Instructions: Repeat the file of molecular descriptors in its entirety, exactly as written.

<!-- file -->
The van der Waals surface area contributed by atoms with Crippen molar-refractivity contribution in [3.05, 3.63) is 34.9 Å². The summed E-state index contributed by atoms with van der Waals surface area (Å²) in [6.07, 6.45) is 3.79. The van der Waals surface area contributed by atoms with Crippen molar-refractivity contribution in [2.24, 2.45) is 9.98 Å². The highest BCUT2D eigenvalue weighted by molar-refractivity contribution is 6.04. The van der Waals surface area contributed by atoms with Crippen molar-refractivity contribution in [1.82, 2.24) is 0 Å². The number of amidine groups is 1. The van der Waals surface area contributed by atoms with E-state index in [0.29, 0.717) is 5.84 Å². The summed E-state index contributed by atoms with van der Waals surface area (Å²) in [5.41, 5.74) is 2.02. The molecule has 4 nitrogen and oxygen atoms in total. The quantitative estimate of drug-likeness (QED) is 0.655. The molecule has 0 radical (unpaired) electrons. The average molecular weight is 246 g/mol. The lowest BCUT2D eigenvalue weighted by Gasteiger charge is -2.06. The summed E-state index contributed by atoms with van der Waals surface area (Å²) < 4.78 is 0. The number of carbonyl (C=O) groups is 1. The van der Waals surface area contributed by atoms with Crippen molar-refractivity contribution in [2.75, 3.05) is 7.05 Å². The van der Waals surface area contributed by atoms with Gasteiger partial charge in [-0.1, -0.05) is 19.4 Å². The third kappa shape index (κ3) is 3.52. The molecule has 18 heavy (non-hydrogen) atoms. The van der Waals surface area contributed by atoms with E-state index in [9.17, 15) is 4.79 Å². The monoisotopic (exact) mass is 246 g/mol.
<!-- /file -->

The van der Waals surface area contributed by atoms with Crippen molar-refractivity contribution in [3.05, 3.63) is 34.9 Å². The summed E-state index contributed by atoms with van der Waals surface area (Å²) in [6.07, 6.45) is 3.79. The van der Waals surface area contributed by atoms with Crippen molar-refractivity contribution in [2.24, 2.45) is 9.98 Å². The highest BCUT2D eigenvalue weighted by molar-refractivity contribution is 6.04. The van der Waals surface area contributed by atoms with Crippen molar-refractivity contribution in [1.82, 2.24) is 0 Å². The number of amidine groups is 1. The van der Waals surface area contributed by atoms with E-state index in [0.29, 0.717) is 5.84 Å². The summed E-state index contributed by atoms with van der Waals surface area (Å²) in [5.41, 5.74) is 2.02. The molecule has 4 nitrogen and oxygen atoms in total. The quantitative estimate of drug-likeness (QED) is 0.655. The molecule has 0 radical (unpaired) electrons. The average molecular weight is 246 g/mol. The lowest BCUT2D eigenvalue weighted by Gasteiger charge is -2.06. The summed E-state index contributed by atoms with van der Waals surface area (Å²) < 4.78 is 0. The number of carbonyl (C=O) groups is 1. The van der Waals surface area contributed by atoms with Crippen molar-refractivity contribution in [2.75, 3.05) is 7.05 Å². The van der Waals surface area contributed by atoms with Gasteiger partial charge in [-0.1, -0.05) is 19.4 Å². The third kappa shape index (κ3) is 3.52. The molecule has 18 heavy (non-hydrogen) atoms. The van der Waals surface area contributed by atoms with E-state index in [9.17, 15) is 4.79 Å². The monoisotopic (exact) mass is 246 g/mol.